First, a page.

10 a.m. At the office, Mel Scott, our head of growth, tells me she’s spoken to a few podcast hosts who are going to run our ads. This is exciting. Facebook makes it very challenging for us to advertise as a sexual wellness business, and it’s frustrating. Sometimes our ads perform really well; other times we discover something was disconnected. Ads that were approved mysteriously get disapproved, and we’re left guessing why.
10:05 a.m. Faye and I have a weekly one-on-one meeting we call “Sacred Planning” to remind ourselves never to book another meeting over it.
11 a.m. The founders of an ASMR app visit our office to learn about how we create our content. I’m curious to learn about their work, too. One of them says the most polarizing ASMR sound is “mouth sounds.” I tell him mouth sounds can be tough for Dipsea listeners, too.
2 p.m. Our editorial team presents a plan for a new process of developing scripts. No one has ever made exactly what we’re making, so it’s a constant learning game with no instruction manual.
3 p.m. I sit in on a “Hooked on Sonics” meeting, where our storytelling lead and one of our producers talk to the rest of the team. This one covers what feelings sound like: A hug being akin to the sonic experience of going underwater, or anxiety as a high-pitched ring.
6:30 p.m. The entire company goes to a breath-work class at Chorus Meditation. You breathe in a fast, rhythmic way that oxygenates your brain, activating your parasympathetic nervous system and relaxing you. The crazy part is, it can also have effects like tingling, visual experiences or semi-lucid dreams.
I wake up in a jolt, even though I feel mentally present: An hour has passed and it felt like 20 minutes. My body feels amazing, slow and quiet. We all eye each other, while the instructor wraps up, mouthing, “Cool, right?”
10:25 p.m. Faye texts me asking to borrow a shirt. I wonder how many other co-founders sign off with a “Night love you.”
10 a.m. All-hands meeting. As our analyst presents which story tags performed the best, the team debates the underlying reasons. We know stories tagged as “group” or “threesome” are highly rated, but we don’t necessarily know why. The novelty? The explicitness? What are the creative differences between “crush” and “hookup” stories? They seem to overlap a lot, so what makes one more successful than the other?
1:45 p.m. I take a call with an investor who’s been persistent. He describes Dipsea as part of the “NSFW space,” which tells me I have to take a step back and explain our perspective on sexuality: We’re not interested in creating an erotic utility, we’re interested in empowering women with content designed for their pleasure. To his credit, he understands the difference.
4 p.m. “Hunks Brainstorm” session. The editorial team discusses stereotypes about attractive men that still feel relevant, or that we can modernize. A college athlete isn’t necessarily interesting without some other underlying reason. (Ah! Maybe they’re fed up with the extortive system they’re a part of and lean on a female confidante. She sees his depth in a way that her peers don’t get to. Write that down!)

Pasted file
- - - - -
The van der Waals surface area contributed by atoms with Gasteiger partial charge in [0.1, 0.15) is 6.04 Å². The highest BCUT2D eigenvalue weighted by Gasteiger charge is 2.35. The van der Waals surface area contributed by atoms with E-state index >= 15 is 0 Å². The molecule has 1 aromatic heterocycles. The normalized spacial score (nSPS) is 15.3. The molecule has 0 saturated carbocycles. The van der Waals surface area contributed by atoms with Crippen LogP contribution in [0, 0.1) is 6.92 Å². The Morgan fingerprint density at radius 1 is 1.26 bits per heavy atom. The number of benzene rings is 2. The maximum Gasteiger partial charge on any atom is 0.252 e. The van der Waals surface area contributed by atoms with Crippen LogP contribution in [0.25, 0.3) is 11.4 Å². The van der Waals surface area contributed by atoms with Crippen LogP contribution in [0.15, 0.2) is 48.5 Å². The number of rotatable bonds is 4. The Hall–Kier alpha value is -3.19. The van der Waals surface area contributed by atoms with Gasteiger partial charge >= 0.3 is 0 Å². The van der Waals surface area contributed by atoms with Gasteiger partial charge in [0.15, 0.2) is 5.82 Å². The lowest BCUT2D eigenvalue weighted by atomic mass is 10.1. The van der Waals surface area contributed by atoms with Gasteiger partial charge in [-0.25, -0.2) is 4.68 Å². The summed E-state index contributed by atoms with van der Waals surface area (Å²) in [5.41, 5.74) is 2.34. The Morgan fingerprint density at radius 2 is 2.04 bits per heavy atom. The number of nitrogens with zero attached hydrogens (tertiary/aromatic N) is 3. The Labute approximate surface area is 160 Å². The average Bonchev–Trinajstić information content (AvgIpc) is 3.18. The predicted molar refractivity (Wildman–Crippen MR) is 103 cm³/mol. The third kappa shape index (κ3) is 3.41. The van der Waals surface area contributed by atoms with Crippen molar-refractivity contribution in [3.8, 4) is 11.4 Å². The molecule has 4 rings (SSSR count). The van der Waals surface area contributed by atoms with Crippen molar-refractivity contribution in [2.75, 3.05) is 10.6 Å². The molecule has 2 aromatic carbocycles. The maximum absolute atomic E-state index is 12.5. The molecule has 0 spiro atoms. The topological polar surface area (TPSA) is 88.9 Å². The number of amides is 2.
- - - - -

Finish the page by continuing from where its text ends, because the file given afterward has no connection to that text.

We talk about the way that passionate people are attractive, and especially so if they’re a bit unattainable because of their focus.
Every “Fireman!” is met with an, “OK, but why?”
5 p.m. I join Faye and Mel to figure out how to meet our greater goals for the quarter. Five hundred Post-its and two hours later, we take a step back to admire our work.
12 p.m. I meet with Mel to review the past week: how we spent marketing dollars, where it’s working best, trends we’re not sure what to do with yet. There’s one international market that’s going gangbusters.
12:45 p.m. We always order in and eat Friday lunch together.
5 p.m. I find a quiet booth for an interview with Tristan Taormino, host of the podcast “Sex Out Loud,” which I just found out is airing live. The host, a sex educator who really knows her stuff, gives us advice on creating content for older listeners, shares her favorite story (“Virgo Season”), and asks how I deal with running a women-focused company while also navigating the world of venture capital. I say it took me some time to realize I was more than one thing in different contexts, and that that’s OK.
6:50 p.m. I find myself alone at Bamboo Hut, a tiki bar, with a blue salt rim mai tai in front of me. I’m evaluating whether this bar will fit our loose holiday party theme of “dive bar fancy.” The bartender me that yes, the lamps over the bar are real taxidermied puffer fish.
7 p.m. A friend texts, “‘Blue Salt Rim’ should be the name of a ‘Dipsea’ story!” It’s a joke I probably hear once or twice a week but still haven’t gotten tired of.
Interviews were conducted by email, text and phone, then condensed and edited.